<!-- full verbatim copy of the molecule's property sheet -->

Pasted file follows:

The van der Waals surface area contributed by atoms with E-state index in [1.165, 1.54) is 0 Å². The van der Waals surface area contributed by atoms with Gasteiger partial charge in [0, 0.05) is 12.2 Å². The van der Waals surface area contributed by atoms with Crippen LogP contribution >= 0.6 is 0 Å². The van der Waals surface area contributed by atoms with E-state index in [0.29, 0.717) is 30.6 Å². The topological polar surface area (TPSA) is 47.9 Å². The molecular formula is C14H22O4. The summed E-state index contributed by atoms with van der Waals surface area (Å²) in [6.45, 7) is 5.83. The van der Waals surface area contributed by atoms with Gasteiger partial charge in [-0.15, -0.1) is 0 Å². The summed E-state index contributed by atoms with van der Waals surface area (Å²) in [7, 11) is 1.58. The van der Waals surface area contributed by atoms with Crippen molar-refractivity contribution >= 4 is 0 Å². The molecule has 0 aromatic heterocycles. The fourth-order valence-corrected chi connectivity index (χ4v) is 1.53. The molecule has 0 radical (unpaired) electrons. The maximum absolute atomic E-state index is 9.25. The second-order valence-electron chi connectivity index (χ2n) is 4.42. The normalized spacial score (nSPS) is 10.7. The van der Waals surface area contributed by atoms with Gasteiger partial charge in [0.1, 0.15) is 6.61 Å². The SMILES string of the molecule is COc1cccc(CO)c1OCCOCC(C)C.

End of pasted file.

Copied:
The van der Waals surface area contributed by atoms with E-state index in [1.165, 1.54) is 0 Å². The van der Waals surface area contributed by atoms with Gasteiger partial charge in [0, 0.05) is 12.2 Å². The van der Waals surface area contributed by atoms with Crippen LogP contribution >= 0.6 is 0 Å². The van der Waals surface area contributed by atoms with E-state index in [0.29, 0.717) is 30.6 Å². The topological polar surface area (TPSA) is 47.9 Å². The molecular formula is C14H22O4. The summed E-state index contributed by atoms with van der Waals surface area (Å²) in [6.45, 7) is 5.83. The van der Waals surface area contributed by atoms with Gasteiger partial charge in [-0.15, -0.1) is 0 Å². The summed E-state index contributed by atoms with van der Waals surface area (Å²) in [7, 11) is 1.58. The van der Waals surface area contributed by atoms with Crippen molar-refractivity contribution >= 4 is 0 Å². The molecule has 0 aromatic heterocycles. The fourth-order valence-corrected chi connectivity index (χ4v) is 1.53. The molecule has 0 radical (unpaired) electrons. The maximum absolute atomic E-state index is 9.25. The second-order valence-electron chi connectivity index (χ2n) is 4.42. The normalized spacial score (nSPS) is 10.7. The van der Waals surface area contributed by atoms with Gasteiger partial charge in [0.1, 0.15) is 6.61 Å². The SMILES string of the molecule is COc1cccc(CO)c1OCCOCC(C)C.